In terms of the main page, out of the box Alloy has about seven different layout options, some are pretty standard but some are really nice, and make the main page feel a lot less like a blog page but a regular content page.
Posters main page is a little less flexible in terms of layouts; as you mostly have stacked items or a grid layout.
In terms of spacing elements in each post on the main page, Alloy has a lot of options in settings: Margins, borders, shadows, and so on. What it lacks in the settings options you can handle with custom CSS.
Poster though gives you complete free-reign of the layout for each blog item on the main page. You can go with the standard image above, then header, then meta, then description etc. Or something else entirely. You design the main page item layouts yourself using a template.
This is a major boost for Poster as you get ultimate layout control. But, with that control comes the requirement that you learn to use templates, which is easy enough once you get your head around it, but can be a learning curve for those used to drag and drop and settings etc.
Once you open an item to view the main article/blog, Alloy is pretty standard but again does have some nice design and layout controls built into the settings. Poster once again gives you complete control here, as again you first build a template to layout the content as you want. So Poster: More control. Alloy: Easier deployment.
The big difference comes with the blog/article content though. With Poster anything goes. Almost all stacks will work inside a Poster item. Whereas with Alloy, the editor interface that allows you to actually create your blog posts isn’t inside RW but in the browser and creates a Markdown file, so you are a bit restricted as to what you can do. So it’s headers, text, images, video etc. which really is pretty much all you normally need in a blog post. But, sometimes it’s nice to be able to add more complex stuff, a la Poster and using stacks.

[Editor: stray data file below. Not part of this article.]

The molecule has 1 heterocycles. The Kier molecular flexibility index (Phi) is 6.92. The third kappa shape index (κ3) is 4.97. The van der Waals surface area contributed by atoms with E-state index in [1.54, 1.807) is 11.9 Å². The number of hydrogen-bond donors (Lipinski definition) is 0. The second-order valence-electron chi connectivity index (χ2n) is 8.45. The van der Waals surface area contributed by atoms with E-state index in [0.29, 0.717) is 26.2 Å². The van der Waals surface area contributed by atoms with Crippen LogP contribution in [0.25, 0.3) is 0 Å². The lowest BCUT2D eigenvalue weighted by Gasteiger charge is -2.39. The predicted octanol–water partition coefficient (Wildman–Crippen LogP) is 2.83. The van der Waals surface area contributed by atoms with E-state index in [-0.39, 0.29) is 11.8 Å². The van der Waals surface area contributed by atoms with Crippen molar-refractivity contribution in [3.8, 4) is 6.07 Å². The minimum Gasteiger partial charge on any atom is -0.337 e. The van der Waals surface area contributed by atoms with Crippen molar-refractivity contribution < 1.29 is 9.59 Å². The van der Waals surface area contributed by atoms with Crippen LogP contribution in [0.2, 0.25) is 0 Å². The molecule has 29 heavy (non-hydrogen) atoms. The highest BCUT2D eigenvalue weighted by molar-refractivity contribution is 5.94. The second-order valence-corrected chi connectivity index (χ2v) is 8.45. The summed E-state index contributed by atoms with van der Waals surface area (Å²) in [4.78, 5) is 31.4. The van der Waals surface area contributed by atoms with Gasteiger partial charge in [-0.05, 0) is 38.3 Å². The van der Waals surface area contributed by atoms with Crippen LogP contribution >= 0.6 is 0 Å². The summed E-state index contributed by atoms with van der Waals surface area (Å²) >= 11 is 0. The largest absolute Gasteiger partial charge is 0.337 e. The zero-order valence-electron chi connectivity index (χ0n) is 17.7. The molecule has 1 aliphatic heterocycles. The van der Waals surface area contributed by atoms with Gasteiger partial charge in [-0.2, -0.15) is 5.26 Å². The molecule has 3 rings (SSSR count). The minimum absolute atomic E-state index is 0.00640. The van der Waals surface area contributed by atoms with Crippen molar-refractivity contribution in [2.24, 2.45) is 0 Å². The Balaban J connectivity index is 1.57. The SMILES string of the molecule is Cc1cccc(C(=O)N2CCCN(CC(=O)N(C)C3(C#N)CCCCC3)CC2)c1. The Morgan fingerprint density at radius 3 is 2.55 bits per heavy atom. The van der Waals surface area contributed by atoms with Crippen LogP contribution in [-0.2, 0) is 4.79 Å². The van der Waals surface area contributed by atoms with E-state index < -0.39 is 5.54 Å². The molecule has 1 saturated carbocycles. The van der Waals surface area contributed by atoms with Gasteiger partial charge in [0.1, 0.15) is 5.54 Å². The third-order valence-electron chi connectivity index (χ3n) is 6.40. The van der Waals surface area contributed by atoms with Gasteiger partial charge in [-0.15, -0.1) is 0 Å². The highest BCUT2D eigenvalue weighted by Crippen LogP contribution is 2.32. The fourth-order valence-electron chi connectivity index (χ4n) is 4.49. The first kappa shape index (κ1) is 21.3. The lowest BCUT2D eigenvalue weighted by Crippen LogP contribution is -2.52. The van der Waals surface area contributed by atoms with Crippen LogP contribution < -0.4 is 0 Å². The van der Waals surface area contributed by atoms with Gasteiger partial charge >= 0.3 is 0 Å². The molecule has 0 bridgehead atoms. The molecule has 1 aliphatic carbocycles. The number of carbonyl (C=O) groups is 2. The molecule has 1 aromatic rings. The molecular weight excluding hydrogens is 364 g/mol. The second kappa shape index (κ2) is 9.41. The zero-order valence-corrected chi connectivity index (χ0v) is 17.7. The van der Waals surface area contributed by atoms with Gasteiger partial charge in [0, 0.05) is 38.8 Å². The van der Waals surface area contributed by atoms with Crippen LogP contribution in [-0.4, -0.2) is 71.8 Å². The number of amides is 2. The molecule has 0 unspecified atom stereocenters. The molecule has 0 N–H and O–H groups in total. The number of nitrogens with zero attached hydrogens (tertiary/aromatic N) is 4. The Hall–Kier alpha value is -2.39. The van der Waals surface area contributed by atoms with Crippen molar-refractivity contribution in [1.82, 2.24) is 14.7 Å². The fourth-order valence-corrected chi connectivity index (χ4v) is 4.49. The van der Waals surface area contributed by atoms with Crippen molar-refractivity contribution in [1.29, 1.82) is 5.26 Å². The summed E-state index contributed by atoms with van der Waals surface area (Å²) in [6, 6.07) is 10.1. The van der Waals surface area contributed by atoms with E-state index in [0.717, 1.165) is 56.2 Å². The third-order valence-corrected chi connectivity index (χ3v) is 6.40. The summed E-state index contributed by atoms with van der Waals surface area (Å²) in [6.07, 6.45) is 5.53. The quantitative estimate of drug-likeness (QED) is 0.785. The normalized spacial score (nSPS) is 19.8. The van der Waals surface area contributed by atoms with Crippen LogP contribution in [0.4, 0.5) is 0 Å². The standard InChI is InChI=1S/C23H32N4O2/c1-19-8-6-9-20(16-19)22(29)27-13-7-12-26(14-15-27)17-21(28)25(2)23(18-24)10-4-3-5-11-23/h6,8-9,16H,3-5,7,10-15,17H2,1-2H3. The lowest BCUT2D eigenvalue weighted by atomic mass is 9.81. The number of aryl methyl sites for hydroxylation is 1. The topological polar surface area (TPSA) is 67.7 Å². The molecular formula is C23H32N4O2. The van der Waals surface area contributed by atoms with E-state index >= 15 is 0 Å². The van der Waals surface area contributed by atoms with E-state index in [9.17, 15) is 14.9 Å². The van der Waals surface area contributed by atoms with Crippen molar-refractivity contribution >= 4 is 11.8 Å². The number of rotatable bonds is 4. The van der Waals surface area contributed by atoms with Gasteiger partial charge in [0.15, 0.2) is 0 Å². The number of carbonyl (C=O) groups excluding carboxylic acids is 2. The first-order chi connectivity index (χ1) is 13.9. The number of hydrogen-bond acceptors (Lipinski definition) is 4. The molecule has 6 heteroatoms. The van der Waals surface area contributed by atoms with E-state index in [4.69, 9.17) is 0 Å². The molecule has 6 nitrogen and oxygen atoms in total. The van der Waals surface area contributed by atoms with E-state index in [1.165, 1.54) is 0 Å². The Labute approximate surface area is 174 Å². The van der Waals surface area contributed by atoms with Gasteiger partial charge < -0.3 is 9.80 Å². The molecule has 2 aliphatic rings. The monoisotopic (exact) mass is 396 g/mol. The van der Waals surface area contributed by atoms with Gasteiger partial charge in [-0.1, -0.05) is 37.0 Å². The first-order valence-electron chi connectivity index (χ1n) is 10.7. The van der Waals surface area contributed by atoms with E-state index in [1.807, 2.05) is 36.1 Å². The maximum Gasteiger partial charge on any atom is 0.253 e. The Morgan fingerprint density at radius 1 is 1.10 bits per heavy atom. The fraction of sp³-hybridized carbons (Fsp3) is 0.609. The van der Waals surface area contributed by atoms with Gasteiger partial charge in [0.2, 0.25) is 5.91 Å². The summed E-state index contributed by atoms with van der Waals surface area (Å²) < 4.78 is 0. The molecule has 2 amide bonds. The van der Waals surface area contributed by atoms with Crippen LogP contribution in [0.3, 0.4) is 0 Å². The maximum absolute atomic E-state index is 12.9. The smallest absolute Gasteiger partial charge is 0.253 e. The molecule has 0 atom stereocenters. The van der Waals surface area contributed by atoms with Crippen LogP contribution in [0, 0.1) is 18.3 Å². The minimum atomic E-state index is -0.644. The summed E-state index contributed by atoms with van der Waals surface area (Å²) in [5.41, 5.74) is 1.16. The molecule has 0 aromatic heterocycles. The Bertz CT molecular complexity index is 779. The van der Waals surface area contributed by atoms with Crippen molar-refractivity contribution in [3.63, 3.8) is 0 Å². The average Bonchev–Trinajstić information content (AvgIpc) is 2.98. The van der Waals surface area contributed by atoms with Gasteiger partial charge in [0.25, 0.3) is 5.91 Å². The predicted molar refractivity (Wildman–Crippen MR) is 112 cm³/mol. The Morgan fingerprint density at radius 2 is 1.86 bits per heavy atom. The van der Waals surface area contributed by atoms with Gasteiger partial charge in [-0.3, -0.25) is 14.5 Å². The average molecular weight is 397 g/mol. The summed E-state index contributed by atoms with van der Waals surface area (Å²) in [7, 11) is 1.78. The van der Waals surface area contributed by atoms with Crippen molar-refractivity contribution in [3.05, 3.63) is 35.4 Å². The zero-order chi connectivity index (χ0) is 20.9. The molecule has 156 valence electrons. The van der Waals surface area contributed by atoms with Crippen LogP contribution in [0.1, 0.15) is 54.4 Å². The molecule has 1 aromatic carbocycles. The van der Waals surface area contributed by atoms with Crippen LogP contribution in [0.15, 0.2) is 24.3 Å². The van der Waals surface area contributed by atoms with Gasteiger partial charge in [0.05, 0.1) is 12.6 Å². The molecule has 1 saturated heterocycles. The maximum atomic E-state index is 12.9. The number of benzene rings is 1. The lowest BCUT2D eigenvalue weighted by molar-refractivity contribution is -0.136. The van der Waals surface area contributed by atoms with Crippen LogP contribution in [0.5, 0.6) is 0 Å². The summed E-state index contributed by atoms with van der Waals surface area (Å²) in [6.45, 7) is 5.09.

Bear in mind that if using Poster with a Markdown folder, the same restrictions apply as per Alloy (both use Markdown).
I realise this is most likely little help still, but really unless you said “I want to be able to add blog posts today via the browser”, in which case you’d have to go Alloy, there is very little between then, in terms of the end result. The big differences are how to arrive there: Poster is all inside RW, Alloy is all inside the browser, once it’s set up inside RW.
Poster: Small business website design and marketing news.
Alloy: Latest news and articles about bulk email makreting.
Poster: News from Template Repo.
Alloy: Wedding venue and events news Bangor | Field Of Dreams NI
I could go on. I’ve loads!